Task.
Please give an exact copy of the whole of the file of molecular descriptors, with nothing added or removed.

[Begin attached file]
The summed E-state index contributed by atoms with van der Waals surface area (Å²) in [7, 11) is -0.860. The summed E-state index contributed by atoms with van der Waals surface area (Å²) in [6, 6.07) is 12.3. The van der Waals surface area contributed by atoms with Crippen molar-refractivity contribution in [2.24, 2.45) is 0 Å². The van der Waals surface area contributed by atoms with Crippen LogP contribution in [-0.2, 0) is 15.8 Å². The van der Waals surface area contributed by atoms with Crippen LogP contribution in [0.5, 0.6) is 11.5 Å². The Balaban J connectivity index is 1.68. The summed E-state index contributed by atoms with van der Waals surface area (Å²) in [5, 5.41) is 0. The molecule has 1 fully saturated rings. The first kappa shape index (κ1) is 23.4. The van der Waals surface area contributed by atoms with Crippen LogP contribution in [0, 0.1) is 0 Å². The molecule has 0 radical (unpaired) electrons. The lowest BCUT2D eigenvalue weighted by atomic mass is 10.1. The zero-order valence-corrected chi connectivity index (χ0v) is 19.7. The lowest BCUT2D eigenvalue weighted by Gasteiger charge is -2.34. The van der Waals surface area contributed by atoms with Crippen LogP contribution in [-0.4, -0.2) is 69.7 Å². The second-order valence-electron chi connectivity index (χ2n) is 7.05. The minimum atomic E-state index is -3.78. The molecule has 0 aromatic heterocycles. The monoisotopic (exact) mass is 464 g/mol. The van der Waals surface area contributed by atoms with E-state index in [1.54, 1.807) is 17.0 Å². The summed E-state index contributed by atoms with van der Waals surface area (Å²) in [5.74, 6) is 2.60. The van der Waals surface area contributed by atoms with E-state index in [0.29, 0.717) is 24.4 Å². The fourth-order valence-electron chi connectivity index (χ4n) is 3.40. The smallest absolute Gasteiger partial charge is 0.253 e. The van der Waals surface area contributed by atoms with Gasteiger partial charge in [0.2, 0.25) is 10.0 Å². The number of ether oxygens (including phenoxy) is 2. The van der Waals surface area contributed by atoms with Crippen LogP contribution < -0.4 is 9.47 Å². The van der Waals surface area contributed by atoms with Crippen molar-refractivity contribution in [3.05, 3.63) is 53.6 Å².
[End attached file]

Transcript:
The summed E-state index contributed by atoms with van der Waals surface area (Å²) in [7, 11) is -0.860. The summed E-state index contributed by atoms with van der Waals surface area (Å²) in [6, 6.07) is 12.3. The van der Waals surface area contributed by atoms with Crippen molar-refractivity contribution in [2.24, 2.45) is 0 Å². The van der Waals surface area contributed by atoms with Crippen LogP contribution in [-0.2, 0) is 15.8 Å². The van der Waals surface area contributed by atoms with Crippen LogP contribution in [0.5, 0.6) is 11.5 Å². The Balaban J connectivity index is 1.68. The summed E-state index contributed by atoms with van der Waals surface area (Å²) in [5, 5.41) is 0. The molecule has 1 fully saturated rings. The first kappa shape index (κ1) is 23.4. The van der Waals surface area contributed by atoms with Crippen LogP contribution in [0, 0.1) is 0 Å². The molecule has 0 radical (unpaired) electrons. The lowest BCUT2D eigenvalue weighted by atomic mass is 10.1. The zero-order valence-corrected chi connectivity index (χ0v) is 19.7. The lowest BCUT2D eigenvalue weighted by Gasteiger charge is -2.34. The van der Waals surface area contributed by atoms with Crippen LogP contribution in [-0.4, -0.2) is 69.7 Å². The second-order valence-electron chi connectivity index (χ2n) is 7.05. The minimum atomic E-state index is -3.78. The molecule has 0 aromatic heterocycles. The monoisotopic (exact) mass is 464 g/mol. The van der Waals surface area contributed by atoms with E-state index in [1.54, 1.807) is 17.0 Å². The summed E-state index contributed by atoms with van der Waals surface area (Å²) in [5.74, 6) is 2.60. The van der Waals surface area contributed by atoms with E-state index in [0.29, 0.717) is 24.4 Å². The fourth-order valence-electron chi connectivity index (χ4n) is 3.40. The smallest absolute Gasteiger partial charge is 0.253 e. The van der Waals surface area contributed by atoms with Gasteiger partial charge in [0.2, 0.25) is 10.0 Å². The number of ether oxygens (including phenoxy) is 2. The van der Waals surface area contributed by atoms with Crippen LogP contribution < -0.4 is 9.47 Å². The van der Waals surface area contributed by atoms with Crippen molar-refractivity contribution in [3.05, 3.63) is 53.6 Å².